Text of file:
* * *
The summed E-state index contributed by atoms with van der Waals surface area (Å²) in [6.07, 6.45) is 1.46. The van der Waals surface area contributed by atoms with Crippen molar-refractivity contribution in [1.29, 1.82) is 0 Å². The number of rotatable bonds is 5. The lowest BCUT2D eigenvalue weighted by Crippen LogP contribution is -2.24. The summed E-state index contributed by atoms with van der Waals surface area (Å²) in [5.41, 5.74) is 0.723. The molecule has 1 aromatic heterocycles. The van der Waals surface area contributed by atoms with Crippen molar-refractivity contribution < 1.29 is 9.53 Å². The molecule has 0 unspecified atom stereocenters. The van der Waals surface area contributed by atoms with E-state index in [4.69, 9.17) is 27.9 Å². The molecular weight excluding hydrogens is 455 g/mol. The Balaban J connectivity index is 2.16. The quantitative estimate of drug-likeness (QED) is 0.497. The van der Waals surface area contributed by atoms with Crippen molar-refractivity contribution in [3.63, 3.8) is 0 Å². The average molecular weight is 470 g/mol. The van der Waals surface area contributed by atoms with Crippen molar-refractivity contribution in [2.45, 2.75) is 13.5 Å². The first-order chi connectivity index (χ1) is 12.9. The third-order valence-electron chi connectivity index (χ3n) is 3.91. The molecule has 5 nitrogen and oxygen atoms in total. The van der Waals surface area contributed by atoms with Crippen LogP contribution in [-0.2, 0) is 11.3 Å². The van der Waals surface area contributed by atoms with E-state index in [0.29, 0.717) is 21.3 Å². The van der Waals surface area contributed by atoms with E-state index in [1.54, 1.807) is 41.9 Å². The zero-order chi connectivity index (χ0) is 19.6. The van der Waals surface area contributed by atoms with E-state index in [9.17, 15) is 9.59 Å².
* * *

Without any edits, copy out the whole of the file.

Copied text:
The summed E-state index contributed by atoms with van der Waals surface area (Å²) in [6.07, 6.45) is 1.46. The van der Waals surface area contributed by atoms with Crippen molar-refractivity contribution in [1.29, 1.82) is 0 Å². The number of rotatable bonds is 5. The lowest BCUT2D eigenvalue weighted by Crippen LogP contribution is -2.24. The summed E-state index contributed by atoms with van der Waals surface area (Å²) in [5.41, 5.74) is 0.723. The molecule has 1 aromatic heterocycles. The van der Waals surface area contributed by atoms with Crippen molar-refractivity contribution < 1.29 is 9.53 Å². The molecule has 0 unspecified atom stereocenters. The van der Waals surface area contributed by atoms with E-state index in [4.69, 9.17) is 27.9 Å². The molecular weight excluding hydrogens is 455 g/mol. The Balaban J connectivity index is 2.16. The quantitative estimate of drug-likeness (QED) is 0.497. The van der Waals surface area contributed by atoms with Crippen molar-refractivity contribution in [3.63, 3.8) is 0 Å². The average molecular weight is 470 g/mol. The van der Waals surface area contributed by atoms with Crippen molar-refractivity contribution in [2.45, 2.75) is 13.5 Å². The first-order chi connectivity index (χ1) is 12.9. The third-order valence-electron chi connectivity index (χ3n) is 3.91. The molecule has 5 nitrogen and oxygen atoms in total. The van der Waals surface area contributed by atoms with Crippen LogP contribution in [-0.2, 0) is 11.3 Å². The van der Waals surface area contributed by atoms with E-state index in [0.29, 0.717) is 21.3 Å². The van der Waals surface area contributed by atoms with E-state index in [1.54, 1.807) is 41.9 Å². The zero-order chi connectivity index (χ0) is 19.6. The van der Waals surface area contributed by atoms with E-state index in [9.17, 15) is 9.59 Å².